how to copy files from multiple locations to a single folder from linux command line

Many times you want to copy files over from several different locations into single location on your system. There could be many reasons why you may want to do it. For example, this may be to aggregate all image files or log files from all over into a single folder.

Copying just the files that may be scattered over several directories and subdirectories several levels deep will also allow you to discard or remove the directory structure after copying the files. If you want to just copy the directory structure without any of the files, then you could do that as well.


The first and important part of the process is to correctly and easily identify all the files that you want to copy over. The find command is one of the most versatile and powerful utility to filter files from multiple locations based on several different criteria.

Are the files in the same parent folder? If the files all reside within the same parent folder, ¬†let’s say folderOne and we want to copy over all the text (.txt) files over to another folder called targetFolder then you can use following command…

bash$ find folderOne -iname "*.txt" -exec cp {} targetFolder \;

If there are multiple folders that you want to copy from then you can still use find and specify multiple input folders, as below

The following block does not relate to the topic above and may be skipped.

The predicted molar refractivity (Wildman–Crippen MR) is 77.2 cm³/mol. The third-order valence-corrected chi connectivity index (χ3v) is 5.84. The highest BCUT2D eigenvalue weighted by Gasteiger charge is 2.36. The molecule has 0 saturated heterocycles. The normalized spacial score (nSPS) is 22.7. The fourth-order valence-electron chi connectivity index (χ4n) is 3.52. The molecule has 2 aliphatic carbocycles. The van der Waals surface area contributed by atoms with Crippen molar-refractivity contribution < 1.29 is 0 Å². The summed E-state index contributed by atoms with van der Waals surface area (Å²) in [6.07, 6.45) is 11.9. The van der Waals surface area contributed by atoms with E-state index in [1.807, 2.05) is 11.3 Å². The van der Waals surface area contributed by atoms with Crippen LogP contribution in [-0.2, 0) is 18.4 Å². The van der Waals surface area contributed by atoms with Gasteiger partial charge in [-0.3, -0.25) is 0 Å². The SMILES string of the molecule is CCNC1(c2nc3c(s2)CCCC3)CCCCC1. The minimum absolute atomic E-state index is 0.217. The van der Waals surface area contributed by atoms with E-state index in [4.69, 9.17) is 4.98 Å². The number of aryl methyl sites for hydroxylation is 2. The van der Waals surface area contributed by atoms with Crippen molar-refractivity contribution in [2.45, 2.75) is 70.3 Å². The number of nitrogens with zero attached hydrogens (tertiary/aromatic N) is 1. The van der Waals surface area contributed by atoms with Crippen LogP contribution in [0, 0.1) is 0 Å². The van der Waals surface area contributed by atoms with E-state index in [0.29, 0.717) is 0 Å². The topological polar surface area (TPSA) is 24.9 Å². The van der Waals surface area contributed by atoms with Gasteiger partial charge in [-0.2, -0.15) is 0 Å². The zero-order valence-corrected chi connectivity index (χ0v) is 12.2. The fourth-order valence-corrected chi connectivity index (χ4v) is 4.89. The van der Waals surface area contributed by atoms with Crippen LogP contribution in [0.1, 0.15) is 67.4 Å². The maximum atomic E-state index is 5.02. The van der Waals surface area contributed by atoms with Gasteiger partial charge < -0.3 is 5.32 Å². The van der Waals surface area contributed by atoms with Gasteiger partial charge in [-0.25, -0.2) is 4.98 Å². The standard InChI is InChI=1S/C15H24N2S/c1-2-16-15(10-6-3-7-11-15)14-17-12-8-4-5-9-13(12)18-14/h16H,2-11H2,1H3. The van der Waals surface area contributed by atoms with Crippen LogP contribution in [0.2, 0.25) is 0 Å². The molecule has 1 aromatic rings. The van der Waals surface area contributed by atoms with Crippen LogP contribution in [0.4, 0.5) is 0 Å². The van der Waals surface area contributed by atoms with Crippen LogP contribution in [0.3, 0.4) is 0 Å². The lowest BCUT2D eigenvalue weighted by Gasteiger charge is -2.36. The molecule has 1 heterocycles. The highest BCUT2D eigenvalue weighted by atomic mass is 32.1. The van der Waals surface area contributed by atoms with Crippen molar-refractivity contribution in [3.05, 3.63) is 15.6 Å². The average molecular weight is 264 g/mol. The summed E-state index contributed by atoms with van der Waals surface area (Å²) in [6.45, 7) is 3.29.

bash$ find /path/to/sourceone /path/to/sourcetwo /path/to/sourcethree -iname "*.txt" -exec cp {} /path/to/target \;

Again, if you want to copy over files matching multiple criteria, you can still use the find command options to do so..

bash$ find /path/to/source -iname "*.txt" -o -iname "*.jpg" -o -iname "my*.gif" -exec cp {} /path/to/target/ \;

The above example will copy over all the files that has an extension of either .txt or .jpg as well as the .gif files whose names start with my into the target folder.


A big issue when copying files over to a single location is the files that have the same name. While having the same name is acceptable in different locations, you will need to decide ahead of time what you want to do if a file name collision occurs. You have mostly three straightforward options in this situation: (a) overwrite the existing file (b) Ignore the new file (c) update only if the file is newer.

The cp command does have some options that can be used to modify the behaviour while copying. The cp command overwrites by default, you can also use -f option to force overwrite. The -u or –update option allows you to only update and overwrite the file only if it is newer. The -n or –no-clobber option will disable the overwrite and ignore the file.

bash$ find /path/to/source -iname "myfiles*.txt" -exec cp -n {} /path/to/target \;

The above example will not overwrite any files after it has been copied over once.

Rather than copying files over, you can also use the mv command to move the files in the above examples.